In the last nine years, my relationship with my body has completely changed. The negative, hateful thoughts are now the exception instead of the rule. That doesn’t mean they’re not there, though. It would be easy to say I’ve healed – and I have – but healing is never linear. Self-love isn’t a destination, it’s a state of being.

During certain times, I have struggled with being in the spotlight on a global scale. My job is to help people understand that the primary reason for movement shouldn’t be physical aesthetics. But there is a fear that unless I look a certain way physically, no one will listen to what I have to say. I’ve held myself to a higher standard of training and nutrition and I have been extremely disciplined [because of that]. The way I was living probably wasn’t sustainable or healthy, but [I thought] I was the exception because it was my career, and the eyes of the world were judging me. Having my body be so tied to my career made me super focused on how I looked.

When I realised that, I used a lot of different tools – including mindfulness – to help myself take a step back and detach. Now, I think about myself a hell of a lot less. I know people might follow me because of how I look, but that’s no longer my concern. And it’s definitely not something I’m going to kill myself over.”

On Moving Beyond #BodyLove, And Towards Self-Acceptance

In 2013, Taryn Brumfitt flipped the script on “before and after” photos when she posted two photos of herself on Instagram, side by side. The before was an image of her at her fittest, competing in a body-building event, expertly posed in a sparkly silver bikini and a deep tan. The after was her comfortable in her own skin, au natural and relaxed. The post went viral and off the back of the media storm, Taryn started the Body Image Movement, an international mission to help people embrace their bodies. Then came the documentary, ‘Embrace,’ in 2016, the book ‘Embrace Yourself’ in 2018, an Australin of the Year award in 2023, and the new film ‘Embrace Kids.’

“I had three babies in three-and-a-half years, and my body didn’t bounce back. There was a huge societal expectation to lose the baby weight, and I got caught up in that narrative. I didn’t like what my body looked like and I wanted to change it, so I booked in to have a breast augmentation and a tummy tuck. I was focused on having the perfect body.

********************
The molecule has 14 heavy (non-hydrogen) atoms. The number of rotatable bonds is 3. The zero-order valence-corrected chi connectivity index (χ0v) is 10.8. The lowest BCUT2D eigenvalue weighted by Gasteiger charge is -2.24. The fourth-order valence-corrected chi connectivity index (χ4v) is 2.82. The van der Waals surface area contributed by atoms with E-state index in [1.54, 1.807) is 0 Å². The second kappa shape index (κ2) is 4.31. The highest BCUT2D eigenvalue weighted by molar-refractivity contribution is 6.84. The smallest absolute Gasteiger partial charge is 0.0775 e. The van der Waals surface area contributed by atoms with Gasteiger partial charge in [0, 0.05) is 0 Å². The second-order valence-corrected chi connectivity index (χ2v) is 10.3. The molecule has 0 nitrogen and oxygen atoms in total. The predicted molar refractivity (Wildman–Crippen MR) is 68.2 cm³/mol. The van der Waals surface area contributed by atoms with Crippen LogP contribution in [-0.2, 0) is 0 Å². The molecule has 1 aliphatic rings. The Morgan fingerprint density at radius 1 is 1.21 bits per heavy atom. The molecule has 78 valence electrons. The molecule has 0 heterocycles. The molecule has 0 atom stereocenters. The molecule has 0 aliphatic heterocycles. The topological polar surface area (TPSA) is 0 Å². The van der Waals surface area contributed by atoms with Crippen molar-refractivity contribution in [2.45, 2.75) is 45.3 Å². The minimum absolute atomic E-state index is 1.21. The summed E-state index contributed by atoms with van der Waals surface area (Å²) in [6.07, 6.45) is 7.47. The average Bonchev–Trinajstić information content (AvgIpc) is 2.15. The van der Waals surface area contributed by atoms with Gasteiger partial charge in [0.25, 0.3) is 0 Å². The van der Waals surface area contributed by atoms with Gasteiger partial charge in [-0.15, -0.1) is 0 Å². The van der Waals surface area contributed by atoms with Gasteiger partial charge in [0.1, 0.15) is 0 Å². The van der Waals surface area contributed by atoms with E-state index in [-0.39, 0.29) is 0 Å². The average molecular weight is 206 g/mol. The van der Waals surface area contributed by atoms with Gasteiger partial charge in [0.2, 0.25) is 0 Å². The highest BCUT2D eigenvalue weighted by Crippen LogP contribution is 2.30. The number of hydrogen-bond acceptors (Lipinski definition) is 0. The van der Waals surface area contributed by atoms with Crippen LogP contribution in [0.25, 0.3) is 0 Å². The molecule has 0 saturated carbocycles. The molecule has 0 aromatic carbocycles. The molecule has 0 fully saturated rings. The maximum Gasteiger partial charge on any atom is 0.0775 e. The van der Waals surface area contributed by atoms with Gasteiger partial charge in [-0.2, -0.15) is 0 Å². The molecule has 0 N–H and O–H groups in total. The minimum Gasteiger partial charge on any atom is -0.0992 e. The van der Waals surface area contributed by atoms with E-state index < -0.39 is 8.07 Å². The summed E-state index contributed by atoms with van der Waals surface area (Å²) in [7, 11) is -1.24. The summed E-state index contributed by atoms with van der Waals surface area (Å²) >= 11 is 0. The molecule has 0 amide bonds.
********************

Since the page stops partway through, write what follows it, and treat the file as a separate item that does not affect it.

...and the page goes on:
I was playing with my daughter Mikayla when I decided I couldn’t go ahead with the surgery because of the message it would send to her. It’s important for me to say that just because I didn’t have surgery, doesn’t mean anyone else who has is a bad role model. Your body, your choice. My body, my choice.

Even though I didn’t go ahead with the surgery, I was still plagued by the thought of having the perfect body. That’s how the bodybuilding competition came about, which led to me posting the non-traditional before and after. When that went viral, I was inundated with heartbreaking stories. I understood how much trauma and sadness people felt about their bodies. I asked myself, how can I help? That’s how the film and the book [and the Body Image Movement] came about. That was a decade ago. We’ve come a long way; today we understand that body image is a problem and it can have a profoundly negative impact on people’s physical health and mental wellbeing.

Taryn Brumfit

[As a leader in the body image space] I don’t feel any pressure [to look a certain way]. I don’t spend a lot of time focused on my appearance. My body is the least interesting thing about me, which is something I teach kids. That’s not to say you can’t care about your hair, or dressing up or wearing make up. It just means I put more focus on how I feel than how I look.

I remember people reacting to Celeste Barber (who is an executive producer of the ‘Embrace Kids’ documentary) losing weight and I was livid. I got asked about it three or four times in interviews. I was like, ‘We love Celeste because she makes us laugh. Whether she does that in a large body or a small body, who cares? It’s none of our business.’ Bodies change. There are ebbs and flows. For me, I think what I say and do is more important than what I look like or a number on the scale.